Tuesday, February 15, 2011

You Dropped a Piece of Sod on It

I completely lifted this from Margaret Roach's A Way to Garden. I've done all of these and more. You?
Why Did My Plant Die?

You walked too close. You trod on it.
You dropped a piece of sod on it.
You hoed it down. You weeded it.
You planted it the wrong way up.
You grew it in a yogurt cup
But you forgot to make a hole;
The soggy compost took its toll.
September storm. November drought.
It heaved in March, the roots popped out.
You watered it with herbicide.
You scattered bonemeal far and wide.
Attracting local omnivores,
Who ate your plant and stayed for more.
You left it baking in the sun
While you departed at a run
To find a spade, perhaps a trowel,
Meanwhile the plant threw in the towel.
You planted it with crown too high;
The soil washed off, that explains why.
Too high pH. It hated lime.
Alas it needs a gentler clime.
You left the root ball wrapped in plastic.
You broke the roots. They’re not elastic.
You walked too close. You trod on it.
You dropped a piece of sod on it.
You splashed the plant with mower oil.
You should do something to your soil.
Too rich. Too poor. Such wretched tilth.
Your soil is clay. Your soil is filth.
Your plant was eaten by a slug.
The growing point contained a bug.
These aphids are controlled by ants,
Who milk the juice, it kills the plants.
In early spring your garden’s mud.
You walked around! That’s not much good.
With heat and light you hurried it.
You worried it. You buried it.
The poor plant missed the mountain air:
No heat, no summer muggs up there.
You overfed it 10-10-10.
Forgot to water it again.
You hit it sharply with the hose.
You used a can without a rose.
Perhaps you sprinkled from above.
You should have talked to it with love.
The nursery mailed it without roots.
You killed it with those gardening boots.
You walked too close. You trod on it.
You dropped a piece of sod on it.

“Why Did My Plant Die?” is just one piece of the wisdom in Geoffrey Charlesworth’s book “The Opinionated Gardener: Random Offshoots From an Alpine Garden,” a collectible must for every gardener’s bookshelf.

I had dinner tonight w/ Son, DiL, and G/Son, and G/Son and I were planning our weekend. He asked if we could plant some vegetable seeds and I said, "Sure, I have some squash, tomato, and cucumber seeds," and G/Son said, "Carrots!" (His mom makes the most amazing dilled carrots and they're his favorite vegetable.) I promised to pick up some carrot seeds.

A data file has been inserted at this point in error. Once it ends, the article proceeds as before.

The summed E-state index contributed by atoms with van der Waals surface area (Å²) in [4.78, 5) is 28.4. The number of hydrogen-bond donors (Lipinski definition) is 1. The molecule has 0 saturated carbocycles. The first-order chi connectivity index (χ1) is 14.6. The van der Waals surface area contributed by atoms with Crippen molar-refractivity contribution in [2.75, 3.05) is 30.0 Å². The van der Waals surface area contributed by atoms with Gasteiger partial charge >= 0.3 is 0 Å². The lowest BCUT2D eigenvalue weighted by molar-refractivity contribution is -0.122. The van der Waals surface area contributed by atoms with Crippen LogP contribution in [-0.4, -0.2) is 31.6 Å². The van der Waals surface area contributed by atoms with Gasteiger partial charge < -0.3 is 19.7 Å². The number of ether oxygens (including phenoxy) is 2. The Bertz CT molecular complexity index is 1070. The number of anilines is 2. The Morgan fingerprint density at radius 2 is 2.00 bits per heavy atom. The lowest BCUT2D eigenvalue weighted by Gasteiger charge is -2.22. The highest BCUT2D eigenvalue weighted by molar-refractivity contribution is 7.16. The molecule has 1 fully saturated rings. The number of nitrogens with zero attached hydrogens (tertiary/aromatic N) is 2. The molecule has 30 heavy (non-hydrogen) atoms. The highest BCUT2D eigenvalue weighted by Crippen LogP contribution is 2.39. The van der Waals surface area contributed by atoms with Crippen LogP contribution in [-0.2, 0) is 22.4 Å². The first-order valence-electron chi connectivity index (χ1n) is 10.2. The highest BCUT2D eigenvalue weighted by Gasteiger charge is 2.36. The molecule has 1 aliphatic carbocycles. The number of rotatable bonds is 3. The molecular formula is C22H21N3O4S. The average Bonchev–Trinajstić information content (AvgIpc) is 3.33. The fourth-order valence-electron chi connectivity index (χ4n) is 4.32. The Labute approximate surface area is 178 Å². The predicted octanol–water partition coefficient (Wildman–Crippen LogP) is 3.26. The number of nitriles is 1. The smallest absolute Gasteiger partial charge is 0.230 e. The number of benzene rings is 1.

I think when we're planting them, I'll tell him Michael Pollan's story about learning to think like a plant. Pollan's carrots were short, stunted, and knobby (one is tempted to say: mean, brutish, and short, and indeed, I have known carrots that were, indeed) and he couldn't figure out why, until he challenged himself to think like a carrot. Imagining that his finger was a carrot, he stuck it into his garden soil to see if he could figure out why a carrot wouldn't be happy there. And, he found that his soil was -- wait for it -- hard. His finger could only go in a few inches before it stopped and more pressure wasn't able to move it any farther down. That's when Pollan learned not only to till his carrot garden soil so that it was nice and loose, even very deep down, filled with soft, loamy, composty soil, but also how to think like a plant.

Last night I was reading David Abram's chapter about how thoughts come and go (and talk of Michalengelo -- no Hecate! not everything is a reason to segue into poetry! control!) depending upon our physical surroundings and how:
What if there is, yes, a quality of inwardness to the mind, not because the mind is located inside us (inside our body or brain), but because we are situated, bodily, inside it -- because our lives and our thoughts unfold in the depths of a mind that is not really ours, but is rather the Earth's? What if like the hunkered owl, and the spruce bending above it, and the beetle staggering from needle to needle to needle on that branch, we all partake of the wide intelligence (be still de Chardin! Abrams is talking about something that undergirds and will, perhaps, outlast, the noosphere) of this world -- because we're materially participant, with our actions and our passions, in the broad psyche of this sphere?